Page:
- Corneal grafts or transplants are performed as a last resort when other options for Keratoconus either have not worked or are not suitable.
- The best transplant option for those with keratoconus is a partial thickness corneal graft or a Deep Anterior Lamellar Keratoplasty (DALK). This preserves the patient's own endothelial layer eliminating the possibility of blinding graft rejection.
- Centre for Sight have developed a technique for performing DALK with highly precise femtosecond lasers. Where possible, this is the favoured option.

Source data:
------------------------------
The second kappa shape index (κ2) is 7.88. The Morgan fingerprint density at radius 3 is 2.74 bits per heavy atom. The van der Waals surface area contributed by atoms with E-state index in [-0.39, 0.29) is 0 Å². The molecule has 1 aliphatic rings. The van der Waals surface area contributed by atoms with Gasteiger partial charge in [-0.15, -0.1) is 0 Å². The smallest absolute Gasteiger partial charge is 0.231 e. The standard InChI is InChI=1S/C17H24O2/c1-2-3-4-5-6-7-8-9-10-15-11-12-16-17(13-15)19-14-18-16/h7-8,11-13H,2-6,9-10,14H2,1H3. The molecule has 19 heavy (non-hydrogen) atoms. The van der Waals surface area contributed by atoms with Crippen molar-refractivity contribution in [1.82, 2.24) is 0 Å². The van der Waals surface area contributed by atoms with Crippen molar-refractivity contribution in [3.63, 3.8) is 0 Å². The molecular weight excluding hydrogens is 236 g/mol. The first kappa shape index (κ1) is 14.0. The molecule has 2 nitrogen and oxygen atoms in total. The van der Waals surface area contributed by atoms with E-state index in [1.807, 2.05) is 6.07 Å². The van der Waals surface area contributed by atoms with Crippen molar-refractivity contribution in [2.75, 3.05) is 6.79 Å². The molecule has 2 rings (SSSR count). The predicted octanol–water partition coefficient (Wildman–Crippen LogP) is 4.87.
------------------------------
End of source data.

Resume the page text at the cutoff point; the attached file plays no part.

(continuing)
In the past, full thickness corneal transplants used to be performed for Keratoconus. The mean life of a full thickness graft (penetrating keratoplasty) is about 20 years. A DALK - Deep Anterior Lamellar Keratoplasty (partial thickness graft) is likely to survive for much longer as the back layer (endothelium) which belongs to the host/ patient is preserved. There is therefore no chance of blinding graft rejection. The DALK procedure requires considerable technical skill to obtain a good outcome. Lasers used for Lasik laser have been used by surgeons at Centre for Sight to make the procedure more precise and repeatable. Learn more about Femtosecond Laser DALK and watch an award-winning video of Centre for Sight surgery by clicking here.